London Sparrows in Decline
COCKNEY SPARROW, the once ubiquitous London bird, is brown bread (dead).
The cheerful chirps and twitters of the common house sparrow can no longer be heard in many parts of London, according to a new survey.
The house sparrow, or passer domesticus, is one of Britain's best-loved native birds; a gregarious creature with a penchant for dust baths and feasting on insects.
Cockney is survived by house sparrows outside the capital and wider kin such as the hedge sparrow, swamp sparrow, field sparrow and mountain sparrow.
The Cockney sobriquet came about in the 19th Century when the gregarious creature was a fixture of the capital's parks, gardens and squares.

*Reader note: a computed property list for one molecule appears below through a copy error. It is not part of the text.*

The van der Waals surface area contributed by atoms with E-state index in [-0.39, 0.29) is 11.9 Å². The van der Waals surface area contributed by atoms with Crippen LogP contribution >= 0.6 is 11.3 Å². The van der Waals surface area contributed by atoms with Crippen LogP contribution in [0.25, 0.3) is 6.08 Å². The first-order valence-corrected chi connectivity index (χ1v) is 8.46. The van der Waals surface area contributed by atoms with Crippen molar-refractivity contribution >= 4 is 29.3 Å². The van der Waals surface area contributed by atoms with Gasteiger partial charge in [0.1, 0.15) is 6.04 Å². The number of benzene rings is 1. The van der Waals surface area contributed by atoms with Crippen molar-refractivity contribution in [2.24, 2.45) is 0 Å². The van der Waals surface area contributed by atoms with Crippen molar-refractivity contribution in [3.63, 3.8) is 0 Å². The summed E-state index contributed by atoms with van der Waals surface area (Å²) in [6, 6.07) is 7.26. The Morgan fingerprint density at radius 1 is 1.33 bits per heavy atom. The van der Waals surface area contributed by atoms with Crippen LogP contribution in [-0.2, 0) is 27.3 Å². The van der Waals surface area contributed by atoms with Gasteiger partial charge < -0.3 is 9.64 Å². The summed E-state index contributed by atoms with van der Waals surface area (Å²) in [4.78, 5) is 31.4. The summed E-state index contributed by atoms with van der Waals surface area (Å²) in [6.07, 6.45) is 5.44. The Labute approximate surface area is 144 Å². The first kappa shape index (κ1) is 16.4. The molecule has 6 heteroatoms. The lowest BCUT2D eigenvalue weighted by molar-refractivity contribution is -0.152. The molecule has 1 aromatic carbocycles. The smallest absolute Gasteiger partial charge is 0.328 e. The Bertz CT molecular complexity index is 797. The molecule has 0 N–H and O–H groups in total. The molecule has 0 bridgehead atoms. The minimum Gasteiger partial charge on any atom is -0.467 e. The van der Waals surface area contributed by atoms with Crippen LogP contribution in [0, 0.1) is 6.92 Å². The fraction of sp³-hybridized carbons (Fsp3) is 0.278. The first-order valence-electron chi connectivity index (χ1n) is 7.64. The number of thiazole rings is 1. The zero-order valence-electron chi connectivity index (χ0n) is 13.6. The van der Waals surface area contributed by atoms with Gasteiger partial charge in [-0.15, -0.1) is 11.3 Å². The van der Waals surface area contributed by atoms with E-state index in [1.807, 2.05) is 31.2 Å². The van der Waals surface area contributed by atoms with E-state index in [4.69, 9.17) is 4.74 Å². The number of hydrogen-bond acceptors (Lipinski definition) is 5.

Its first decline in numbers came between the wars, as horse transportation gave way to the motor car. The birds had enjoyed feeding on grain spilt from nosebags or undigested in dung.
The recent fall has been more drastic. There was a 59% drop in house sparrows in London between 1994 and 2000, according to the British Trust for Ornithology.
New figures for the year 2000/01 show dramatic acceleration in the downturn - numbers fell by 25% in just 12 months.
Various theories abound, although the car has again been a target.
Expert Denis Summers-Smith speculates a chemical additive in "environmentally-friendly" lead-fuel petrol is what finally did for Cockney.
Others blame Cockney Sparrow's numerous predators, including cats, magpies and sparrowhawks; the loss of nesting places because of tidier gardens and the possibility remaining birds abandon their colonies when numbers become critically low.